All roads lead to death

All formal dogmatic religions are fallacious and must never be accepted by self-respecting persons as final. Hypatia

Hypatia by Odoardo Tabacchi
1874. Image courtesy of Wikimedia Commons

Religious doctrine and practitioners with good intentions, have had their words distorted, manipulated and reinvented to suit the goals of and the ‘end-game’ of people who believe their own teachings or interpretation of ‘god’s word’ is the absolute truth. Violence and fear-mongering was a strategy applied to enforce their beliefs onto others, use of propaganda to create scapegoats, and targeted individuals who refused to bow down to these power-hungry leaders who hid behind religion and declared their abhorrence. All these elements led to Hypatia’s eventual downfall and demise.

Hypatia’s father, Theon, taught her that science demands continual investigation and research to uncover new knowledge, whereas religion was based on superstition, and in the study of philosophy there was no absolute truth. Hypatia, a follower of the ‘pagan’ religion, did not allow these tenets dictate her desire to learn or teach the ‘truth’ of science. She believed in exploration of the mind, to ask questions, learn as much as possible so that one can be best prepared to understand beyond the scope of humanity.

Reserve your right to think, for even to think wrongly is better than not to think at all. Hypatia

This quote demonstrated Hypatia’s underlying philosophy and one that did not sync with the new upcoming religion that garnered in strength and numbers. To undermine Hypatia, bishop Cyril, purposely slandered Hypatia, and in his sermons declared there were no female apostles or teachers, and hence female educators had no place in Christianity. He denounced her as a witch, who used used magic and the power of Satan to influence and tempt men of virtue and power. He went on to claim her work in astronomy was no different to astrology, and the work of a sorceress. The end for Hypatia led to the onset of suppression of women that lasted for centuries and still is happening in some countries, and also in the inequality of wages between men and women.

Death of philosopher Hypatia in Alexandria. Engraving by an unknown author. First published c. 1865. Image courtesy of Wikimedia Commons

Hypatia’s demise was horrific and demonstrated the fanatical behaviour of zealots and that of those establishing their power who feared her influence. While travelling through Alexandria on her chariot, she was besieged by Cyril’s monks, dragged into a temple where they stripped her naked and beat her to death. They then tore her limb from limb and burned her remains. In version, she was beaten and then they used oyster shells to flay her skin, blood splattering the marble floor, and then they ripped her apart her body. Either way, it was horrendous and a terrible end of a woman with great intellect and notable discoveries.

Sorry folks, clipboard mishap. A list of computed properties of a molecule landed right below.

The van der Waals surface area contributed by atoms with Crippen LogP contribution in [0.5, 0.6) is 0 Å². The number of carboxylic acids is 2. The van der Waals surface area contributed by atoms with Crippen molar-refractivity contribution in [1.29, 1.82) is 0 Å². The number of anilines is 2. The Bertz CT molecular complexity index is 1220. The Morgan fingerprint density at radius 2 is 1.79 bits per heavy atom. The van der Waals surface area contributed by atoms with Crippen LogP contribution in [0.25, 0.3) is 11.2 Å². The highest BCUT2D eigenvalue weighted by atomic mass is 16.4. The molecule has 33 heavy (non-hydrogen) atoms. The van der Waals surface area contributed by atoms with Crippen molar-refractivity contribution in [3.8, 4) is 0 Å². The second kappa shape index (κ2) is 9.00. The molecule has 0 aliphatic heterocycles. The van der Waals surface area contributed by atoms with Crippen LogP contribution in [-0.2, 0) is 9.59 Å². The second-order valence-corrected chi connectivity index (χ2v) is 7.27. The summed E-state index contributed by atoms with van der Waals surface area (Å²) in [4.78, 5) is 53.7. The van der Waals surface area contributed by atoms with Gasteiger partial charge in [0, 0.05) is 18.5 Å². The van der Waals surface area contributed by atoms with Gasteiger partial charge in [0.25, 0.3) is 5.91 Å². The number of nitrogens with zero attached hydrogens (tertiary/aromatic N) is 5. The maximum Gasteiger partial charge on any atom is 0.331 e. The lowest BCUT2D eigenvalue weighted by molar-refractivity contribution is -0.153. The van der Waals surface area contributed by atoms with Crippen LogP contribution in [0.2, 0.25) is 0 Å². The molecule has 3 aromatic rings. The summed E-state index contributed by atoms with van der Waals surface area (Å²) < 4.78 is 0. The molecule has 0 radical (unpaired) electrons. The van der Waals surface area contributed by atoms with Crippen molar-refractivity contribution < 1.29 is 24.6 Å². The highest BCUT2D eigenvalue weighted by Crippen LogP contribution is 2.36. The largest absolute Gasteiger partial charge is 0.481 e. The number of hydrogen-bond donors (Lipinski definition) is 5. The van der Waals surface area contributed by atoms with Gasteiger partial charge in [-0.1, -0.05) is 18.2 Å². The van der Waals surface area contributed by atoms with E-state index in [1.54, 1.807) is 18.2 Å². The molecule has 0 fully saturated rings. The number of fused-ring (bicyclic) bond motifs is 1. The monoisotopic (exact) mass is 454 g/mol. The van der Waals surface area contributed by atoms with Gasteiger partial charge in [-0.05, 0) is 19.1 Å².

I will let Hypatia have the last say here:

In fact men will fight for a superstition quite as quickly as for a living truth – often more so, since a superstition is so intangible you cannot get at it to refute it, but truth is a point of view, and so is changeable. Hypatia

Thank you for your continued support and as always, I look forward to your comments and will respond.


The Ancient History of Sexism Begins with Hypatia’s Murder. (June 28, 2017).

Fiorio, S.F. (January 16, 2019). The Killing of Hypatia. Lapham’s Quarterly.

Mark, J.J. (January 18, 2012). Hypatia of Alexandria: The Passing of Philosophy to Religion. Ancient History Encyclopedia.

Hypatia Quotes. (n.d.). Brainyquote.

Historical fiction novelist and a secondary teacher, Luciana Cavallaro, burnt out but not done… yet.

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  1. Jacqui Murray

    How awful, worse than losing Socrates (in manner, not intellect maybe). Democracy had a difficult start, with the Greeks.

    I think I have reviews for the books I read on Goodreads, Amazon, but let me know if I missed something. I’ll add it! Hugs, girlfriend.

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